Sunday, May 31, 2009

Three Half-Ironies

I didn't feel an immediate "in" for a post on Thunderbolt and Lightfoot, so I thought I'd take a page from Nicholas Rombes and freeze the film at the :10, :40, and :70 minute marks...

In themselves, these stills evidence a fairly deliberate widescreen composition and cinematography. Still #1 to me captures the distinctive aesthetic sensibility of the film... it is at first glance the kind of vista landscape shot we associate with the New Hollywood Western/road movie, but it's actually a composition exploiting foreground and the diagonal. Shot #2 is perhaps a textbook rule-of-thirds illustration. 

Beyond the formal traits, the shots exemplify three facets of the theme. Glenn gets at the crux of the theme when he notes the "lyrical clash between classic Western genre traits and 20th century progress." Like many of the 70s American films, Thunderbolt and Lightfood combines genre and allegory; in this instance, the genre film seems sandwiched in between and exposition (a preacher who turns out to be a criminal) and resolution (a schoolhouse preserved as a hollow marker of History) with weighty allegorical dimensions.  In the above stills, however, we get the bare genre elements with larger meaning: the car (which Peter so well diagnoses), the male buddy-couple, and the gun. The thematic project of the film seems to be to take each of these and repurpose it, infuse it with irony.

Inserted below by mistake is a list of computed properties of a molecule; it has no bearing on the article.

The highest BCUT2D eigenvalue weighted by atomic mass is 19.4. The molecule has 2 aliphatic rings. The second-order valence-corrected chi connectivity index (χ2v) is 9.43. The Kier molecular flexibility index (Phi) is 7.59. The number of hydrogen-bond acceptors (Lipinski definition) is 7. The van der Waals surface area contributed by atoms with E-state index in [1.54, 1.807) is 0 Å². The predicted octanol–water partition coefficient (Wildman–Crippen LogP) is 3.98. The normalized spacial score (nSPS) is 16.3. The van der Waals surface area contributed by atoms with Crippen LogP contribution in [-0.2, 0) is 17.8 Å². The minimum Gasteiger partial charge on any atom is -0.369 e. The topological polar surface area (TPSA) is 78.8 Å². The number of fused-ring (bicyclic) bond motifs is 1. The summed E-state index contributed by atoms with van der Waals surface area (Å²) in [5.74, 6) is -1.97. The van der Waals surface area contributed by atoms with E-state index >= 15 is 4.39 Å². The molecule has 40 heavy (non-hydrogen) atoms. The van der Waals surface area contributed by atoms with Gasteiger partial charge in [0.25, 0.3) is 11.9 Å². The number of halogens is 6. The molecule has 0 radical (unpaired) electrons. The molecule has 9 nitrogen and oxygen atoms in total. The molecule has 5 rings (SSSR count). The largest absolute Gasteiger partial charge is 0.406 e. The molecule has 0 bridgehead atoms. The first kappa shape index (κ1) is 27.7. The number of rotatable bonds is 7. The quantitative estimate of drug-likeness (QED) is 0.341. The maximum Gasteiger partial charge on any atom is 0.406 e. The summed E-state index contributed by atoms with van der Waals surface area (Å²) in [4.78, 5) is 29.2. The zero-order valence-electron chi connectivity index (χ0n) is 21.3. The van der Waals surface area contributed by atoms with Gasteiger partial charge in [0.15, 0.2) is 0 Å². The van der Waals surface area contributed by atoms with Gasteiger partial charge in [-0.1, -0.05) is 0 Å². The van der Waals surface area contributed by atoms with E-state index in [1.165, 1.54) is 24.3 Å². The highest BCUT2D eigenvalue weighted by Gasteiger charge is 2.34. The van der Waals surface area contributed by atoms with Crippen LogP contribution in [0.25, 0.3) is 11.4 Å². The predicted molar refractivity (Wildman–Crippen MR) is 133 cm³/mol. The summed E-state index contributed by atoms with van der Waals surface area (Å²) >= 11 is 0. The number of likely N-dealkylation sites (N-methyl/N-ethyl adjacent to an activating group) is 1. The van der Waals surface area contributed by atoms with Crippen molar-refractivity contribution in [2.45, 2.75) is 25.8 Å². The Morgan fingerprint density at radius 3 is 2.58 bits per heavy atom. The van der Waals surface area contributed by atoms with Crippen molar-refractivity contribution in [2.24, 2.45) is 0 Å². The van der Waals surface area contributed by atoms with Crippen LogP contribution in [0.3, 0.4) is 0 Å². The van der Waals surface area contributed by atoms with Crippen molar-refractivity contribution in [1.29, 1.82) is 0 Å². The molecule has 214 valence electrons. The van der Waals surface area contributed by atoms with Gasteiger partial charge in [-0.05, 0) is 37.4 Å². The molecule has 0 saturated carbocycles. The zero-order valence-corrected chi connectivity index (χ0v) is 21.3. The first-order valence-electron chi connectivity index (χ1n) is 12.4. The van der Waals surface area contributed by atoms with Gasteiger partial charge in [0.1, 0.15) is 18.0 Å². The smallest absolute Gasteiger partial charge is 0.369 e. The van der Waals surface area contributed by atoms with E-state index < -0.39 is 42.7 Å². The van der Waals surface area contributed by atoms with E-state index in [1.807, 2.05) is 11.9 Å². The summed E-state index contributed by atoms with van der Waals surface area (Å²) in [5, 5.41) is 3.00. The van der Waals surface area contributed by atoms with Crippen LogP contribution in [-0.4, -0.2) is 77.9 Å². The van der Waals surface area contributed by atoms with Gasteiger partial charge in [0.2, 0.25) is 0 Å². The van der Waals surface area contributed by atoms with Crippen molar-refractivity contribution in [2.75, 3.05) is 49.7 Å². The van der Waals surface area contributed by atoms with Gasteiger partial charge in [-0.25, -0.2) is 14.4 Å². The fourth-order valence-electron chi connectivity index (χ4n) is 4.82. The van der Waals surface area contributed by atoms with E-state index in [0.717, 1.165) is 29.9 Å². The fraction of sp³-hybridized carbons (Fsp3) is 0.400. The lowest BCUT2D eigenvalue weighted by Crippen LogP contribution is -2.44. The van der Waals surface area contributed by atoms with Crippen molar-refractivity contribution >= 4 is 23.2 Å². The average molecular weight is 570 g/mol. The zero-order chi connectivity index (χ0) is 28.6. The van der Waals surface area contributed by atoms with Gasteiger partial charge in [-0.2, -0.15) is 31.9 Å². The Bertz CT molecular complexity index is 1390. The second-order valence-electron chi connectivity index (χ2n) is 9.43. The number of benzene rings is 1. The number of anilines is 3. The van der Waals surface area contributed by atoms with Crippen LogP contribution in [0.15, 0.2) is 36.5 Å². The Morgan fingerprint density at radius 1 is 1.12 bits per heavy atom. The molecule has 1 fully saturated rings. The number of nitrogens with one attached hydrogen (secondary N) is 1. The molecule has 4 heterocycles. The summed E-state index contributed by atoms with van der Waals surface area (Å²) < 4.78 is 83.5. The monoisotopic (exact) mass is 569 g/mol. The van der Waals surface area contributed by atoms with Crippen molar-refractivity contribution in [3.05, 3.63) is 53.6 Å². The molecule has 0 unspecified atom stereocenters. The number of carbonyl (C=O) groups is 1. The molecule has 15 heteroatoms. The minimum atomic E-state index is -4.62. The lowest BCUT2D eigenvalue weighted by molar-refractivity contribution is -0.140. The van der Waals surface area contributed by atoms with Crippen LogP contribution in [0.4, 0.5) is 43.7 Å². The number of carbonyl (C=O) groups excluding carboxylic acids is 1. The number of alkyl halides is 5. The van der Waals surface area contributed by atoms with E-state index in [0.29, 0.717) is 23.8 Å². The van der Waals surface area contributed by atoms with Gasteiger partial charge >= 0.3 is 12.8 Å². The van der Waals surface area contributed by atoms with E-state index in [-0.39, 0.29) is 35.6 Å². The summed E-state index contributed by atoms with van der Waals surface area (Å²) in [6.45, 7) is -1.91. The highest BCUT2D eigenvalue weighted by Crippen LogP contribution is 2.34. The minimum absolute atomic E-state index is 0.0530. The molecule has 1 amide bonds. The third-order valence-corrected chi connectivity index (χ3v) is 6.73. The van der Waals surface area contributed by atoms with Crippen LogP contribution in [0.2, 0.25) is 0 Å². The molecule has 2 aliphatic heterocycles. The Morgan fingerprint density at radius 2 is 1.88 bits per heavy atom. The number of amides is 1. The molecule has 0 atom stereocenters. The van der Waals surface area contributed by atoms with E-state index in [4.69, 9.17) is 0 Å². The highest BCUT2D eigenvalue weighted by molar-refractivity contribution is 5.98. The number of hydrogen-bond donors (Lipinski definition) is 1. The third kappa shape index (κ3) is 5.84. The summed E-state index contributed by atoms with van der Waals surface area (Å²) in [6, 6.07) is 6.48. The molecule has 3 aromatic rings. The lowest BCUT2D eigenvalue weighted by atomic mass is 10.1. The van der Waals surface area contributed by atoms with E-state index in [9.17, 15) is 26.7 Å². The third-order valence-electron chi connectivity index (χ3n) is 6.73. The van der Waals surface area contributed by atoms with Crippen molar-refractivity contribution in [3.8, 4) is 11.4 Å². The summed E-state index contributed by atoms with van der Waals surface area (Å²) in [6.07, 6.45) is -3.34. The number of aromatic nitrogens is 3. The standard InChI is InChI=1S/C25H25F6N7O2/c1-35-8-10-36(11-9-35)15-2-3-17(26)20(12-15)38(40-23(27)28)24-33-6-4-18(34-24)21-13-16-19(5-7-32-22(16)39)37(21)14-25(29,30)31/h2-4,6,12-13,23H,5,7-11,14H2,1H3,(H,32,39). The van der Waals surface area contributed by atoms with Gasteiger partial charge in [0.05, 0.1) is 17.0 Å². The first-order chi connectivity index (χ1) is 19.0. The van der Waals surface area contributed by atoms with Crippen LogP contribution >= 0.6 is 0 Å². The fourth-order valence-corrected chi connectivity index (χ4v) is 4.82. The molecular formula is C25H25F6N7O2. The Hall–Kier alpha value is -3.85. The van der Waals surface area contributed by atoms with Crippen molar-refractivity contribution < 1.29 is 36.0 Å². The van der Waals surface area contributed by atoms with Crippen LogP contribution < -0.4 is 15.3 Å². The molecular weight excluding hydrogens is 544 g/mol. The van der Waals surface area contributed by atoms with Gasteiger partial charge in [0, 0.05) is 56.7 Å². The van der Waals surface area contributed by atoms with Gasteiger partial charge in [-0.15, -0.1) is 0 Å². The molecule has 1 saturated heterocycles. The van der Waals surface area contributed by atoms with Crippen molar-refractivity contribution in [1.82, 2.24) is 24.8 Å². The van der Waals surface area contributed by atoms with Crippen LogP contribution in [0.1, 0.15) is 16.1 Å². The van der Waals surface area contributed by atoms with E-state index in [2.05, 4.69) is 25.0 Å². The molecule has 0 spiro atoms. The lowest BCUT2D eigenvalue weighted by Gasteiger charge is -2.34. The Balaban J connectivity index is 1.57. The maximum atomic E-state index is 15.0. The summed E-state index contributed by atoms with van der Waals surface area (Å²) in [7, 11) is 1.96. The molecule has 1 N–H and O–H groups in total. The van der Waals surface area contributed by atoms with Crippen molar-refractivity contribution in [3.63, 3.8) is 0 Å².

The cynic in me thinks the film actually says less about violence, masculinity, and mobility in American life than it conspicuously shows that it is saying something about these things. Or perhaps, it is sincere in its ironic critique, but that the critique is so close to other films (McCabe and Mrs. Miller, Butch Cassidy and the Sundance Kid, $, Jeremiah Johnson, etc.) that it's hard for me to take it as something other than second-order seriousness.

It's particularly worth pointing out the gender politics of the film. This is the sort of film that would be (and perhaps was) a prime target of a certain era of feminist (Molly Haskell) and gay/lesbian (Vito Russo) criticism. My first inclination would be to move beyond the contemporaneous gender critiques, but in sum I think they're spot on: there's a misogyny and homophobia that hides behind the half-ironic pose of critique: the narration allows us to know that these anti-heros are flawed (because of homophobia and misogyny) while not ever putting the spectator in empathy with, say, the women of the film. Or else, these elements are written off as the generic part of the film, while the "real" auteur film hiding beneath is about more high-minded truths. I bring this up in part because the contradiction so pervades the film (the almost-gay kiss, the drag, the prostitutes, the youth making out) and in part because it gets to the genre-auteur contradictions of the New Hollywood.

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